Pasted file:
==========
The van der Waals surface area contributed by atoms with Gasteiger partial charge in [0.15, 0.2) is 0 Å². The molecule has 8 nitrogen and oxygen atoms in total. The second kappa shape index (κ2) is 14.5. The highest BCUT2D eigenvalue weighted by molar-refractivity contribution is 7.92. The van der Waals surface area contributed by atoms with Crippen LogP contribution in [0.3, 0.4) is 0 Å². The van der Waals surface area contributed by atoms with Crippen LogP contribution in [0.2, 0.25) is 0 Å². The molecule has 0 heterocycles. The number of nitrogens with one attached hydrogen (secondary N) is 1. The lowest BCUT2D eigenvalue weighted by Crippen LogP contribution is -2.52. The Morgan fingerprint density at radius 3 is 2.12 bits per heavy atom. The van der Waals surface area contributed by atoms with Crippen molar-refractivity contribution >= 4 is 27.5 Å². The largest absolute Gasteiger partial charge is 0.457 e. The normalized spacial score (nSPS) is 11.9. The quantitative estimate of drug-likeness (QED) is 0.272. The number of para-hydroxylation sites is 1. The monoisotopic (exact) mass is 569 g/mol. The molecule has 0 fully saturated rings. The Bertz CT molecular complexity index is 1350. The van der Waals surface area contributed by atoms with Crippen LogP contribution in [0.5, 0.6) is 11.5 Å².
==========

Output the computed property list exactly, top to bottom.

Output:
The van der Waals surface area contributed by atoms with Gasteiger partial charge in [0.15, 0.2) is 0 Å². The molecule has 8 nitrogen and oxygen atoms in total. The second kappa shape index (κ2) is 14.5. The highest BCUT2D eigenvalue weighted by molar-refractivity contribution is 7.92. The van der Waals surface area contributed by atoms with Crippen LogP contribution in [0.3, 0.4) is 0 Å². The van der Waals surface area contributed by atoms with Crippen LogP contribution in [0.2, 0.25) is 0 Å². The molecule has 0 heterocycles. The number of nitrogens with one attached hydrogen (secondary N) is 1. The lowest BCUT2D eigenvalue weighted by Crippen LogP contribution is -2.52. The Morgan fingerprint density at radius 3 is 2.12 bits per heavy atom. The van der Waals surface area contributed by atoms with Crippen molar-refractivity contribution >= 4 is 27.5 Å². The largest absolute Gasteiger partial charge is 0.457 e. The normalized spacial score (nSPS) is 11.9. The quantitative estimate of drug-likeness (QED) is 0.272. The number of para-hydroxylation sites is 1. The monoisotopic (exact) mass is 569 g/mol. The molecule has 0 fully saturated rings. The Bertz CT molecular complexity index is 1350. The van der Waals surface area contributed by atoms with Crippen LogP contribution in [0.5, 0.6) is 11.5 Å².